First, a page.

First, I would probably start these sentences using had instead of was, or maybe use disappeared on its own:
He had disappeared so that...
He had disappeared such that...
He disappeared so that...
Collins mentions that the phrase so that is used to "introduce a clause of purpose".
You should wash your hands so that you don't catch a cold.
I left the door unlocked so that John could let himself in.
So, if you can think of a reason someone would disappear, you can use so that to introduce that reason:
Ed had two arrest warrants. When he heard the police at the door, he disappeared so that he would not be arrested.
It's worth pointing out – we can omit the that and these sentences would still be grammatically correct:
You should wash your hands so you don't catch a cold.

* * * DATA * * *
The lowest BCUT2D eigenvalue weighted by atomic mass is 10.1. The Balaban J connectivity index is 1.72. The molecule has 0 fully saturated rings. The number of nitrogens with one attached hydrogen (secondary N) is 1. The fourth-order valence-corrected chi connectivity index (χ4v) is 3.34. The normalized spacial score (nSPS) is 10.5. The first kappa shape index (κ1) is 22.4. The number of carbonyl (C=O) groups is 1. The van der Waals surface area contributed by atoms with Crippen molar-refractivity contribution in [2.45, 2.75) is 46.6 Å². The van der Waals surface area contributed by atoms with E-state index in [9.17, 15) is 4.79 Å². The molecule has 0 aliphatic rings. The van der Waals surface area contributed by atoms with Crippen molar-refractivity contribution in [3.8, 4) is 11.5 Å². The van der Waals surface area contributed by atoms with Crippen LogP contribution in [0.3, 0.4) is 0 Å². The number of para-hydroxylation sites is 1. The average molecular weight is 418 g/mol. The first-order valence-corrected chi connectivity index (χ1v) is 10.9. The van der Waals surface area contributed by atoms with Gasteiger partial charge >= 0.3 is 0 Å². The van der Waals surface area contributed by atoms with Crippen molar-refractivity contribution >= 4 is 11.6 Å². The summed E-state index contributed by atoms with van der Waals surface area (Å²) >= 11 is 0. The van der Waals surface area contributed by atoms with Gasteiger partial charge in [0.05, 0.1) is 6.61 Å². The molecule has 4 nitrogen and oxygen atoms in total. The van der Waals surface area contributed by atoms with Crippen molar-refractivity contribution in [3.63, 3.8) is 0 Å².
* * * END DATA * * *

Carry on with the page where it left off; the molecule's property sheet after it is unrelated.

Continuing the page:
I left the door unlocked so John could let himself in.
He disappeared so he would not be arrested.
Collins also mentions that such that can indicate purpose or result. I would say that, when indicating a purpose or reason, so that generally sounds more natural than such that:
You should wash your hands such that you don't catch a cold.
I left the door unlocked such that John could let himself in.
He disappeared such that he would not be arrested.
For those three sentences, I prefer the sentences that use so or so that (although I'm not sure I could go so far as to say such that would be incorrect or ungrammatical).
However, such that can be used to express the result of the disappearance:
The hobbit put on the ring. The moment he did, he disappeared such that we could not see him.
Ed had disappeared such that the police could not arrest him.
As an aside, in the first sentence, "disappear" has a more literal meaning.